Cleaning up in the waste sector

As Cleanaway shareholders, we can only hope we have a James Hardie and not a Manchester United type succession as Vik Bansal leaves after six highly successful years. And not just on the total shareholder return scoreboard (which is easy to calculate and in the top quintile of ASX industrial stocks in his time as CEO). People is one of the five strategic planks for Cleanaway and the success of the business through the past several years has seen the workforce increase by 50% to 6,000 people; whilst workplace injuries have declined at 15% cagr through that period, and employee engagement has increased (with participation rates in the survey increasing materially).

We first invested in Cleanaway soon after Mr Bansal commenced as CEO, with his background in heavy industry (such as steel) influencing his productivity focus. But for margins to have increased towards the levels of the best global operators such as Waste Management and Republic in the US through the past several years has required revenue growth as well, whilst improving returns.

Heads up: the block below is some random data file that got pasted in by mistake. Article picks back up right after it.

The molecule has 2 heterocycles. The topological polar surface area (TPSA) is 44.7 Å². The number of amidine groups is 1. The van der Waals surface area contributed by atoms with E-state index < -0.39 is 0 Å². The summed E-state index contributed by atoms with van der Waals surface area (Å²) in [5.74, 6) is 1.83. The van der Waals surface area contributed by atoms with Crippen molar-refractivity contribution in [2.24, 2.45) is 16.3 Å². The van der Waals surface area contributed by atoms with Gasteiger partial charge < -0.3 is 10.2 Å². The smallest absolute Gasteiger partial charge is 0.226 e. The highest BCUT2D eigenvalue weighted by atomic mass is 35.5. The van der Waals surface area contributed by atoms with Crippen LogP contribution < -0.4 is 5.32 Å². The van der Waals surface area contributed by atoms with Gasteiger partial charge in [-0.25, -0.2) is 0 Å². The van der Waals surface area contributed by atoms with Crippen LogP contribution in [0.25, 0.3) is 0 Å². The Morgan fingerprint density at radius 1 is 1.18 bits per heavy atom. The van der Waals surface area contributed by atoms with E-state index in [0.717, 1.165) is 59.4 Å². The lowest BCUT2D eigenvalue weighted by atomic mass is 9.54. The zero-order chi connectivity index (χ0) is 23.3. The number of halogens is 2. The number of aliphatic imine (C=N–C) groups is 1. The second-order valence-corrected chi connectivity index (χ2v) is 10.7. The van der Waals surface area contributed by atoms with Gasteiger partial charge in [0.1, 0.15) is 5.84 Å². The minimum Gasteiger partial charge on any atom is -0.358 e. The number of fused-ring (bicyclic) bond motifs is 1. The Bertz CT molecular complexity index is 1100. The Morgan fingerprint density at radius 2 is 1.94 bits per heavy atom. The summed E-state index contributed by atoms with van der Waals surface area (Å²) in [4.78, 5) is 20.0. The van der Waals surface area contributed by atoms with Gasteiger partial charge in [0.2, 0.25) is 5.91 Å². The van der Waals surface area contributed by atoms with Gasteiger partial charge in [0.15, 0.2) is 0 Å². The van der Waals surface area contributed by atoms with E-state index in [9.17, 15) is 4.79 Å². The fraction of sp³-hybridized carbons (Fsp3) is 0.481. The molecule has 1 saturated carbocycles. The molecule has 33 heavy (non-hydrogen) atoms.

The history of Cleanaway had seen billions of value destroyed in poor M and A activity and operational sloppiness in the decade prior to 2015. That history, coupled with the prospect of industry dislocation locally as the two major competitors – Suez and Veolia – undergo forced realization of their major assets in Australia as they mull their own merger plans in Europe, means that the incoming Cleanaway CEO has a good opportunity, but expectations are not low and easy to meet.

The waste sector saw further activity through the month with the announcement of an indicative bid for Bingo industries. We have rarely seen a company that has evoked such emotional reactions from market participants than Bingo. It may be, that as with Cleanaway, this reflects an intolerance of cultural diversity. The skepticism that has been directed at Bingo since it listed four years ago at $1.80 per share has been immense.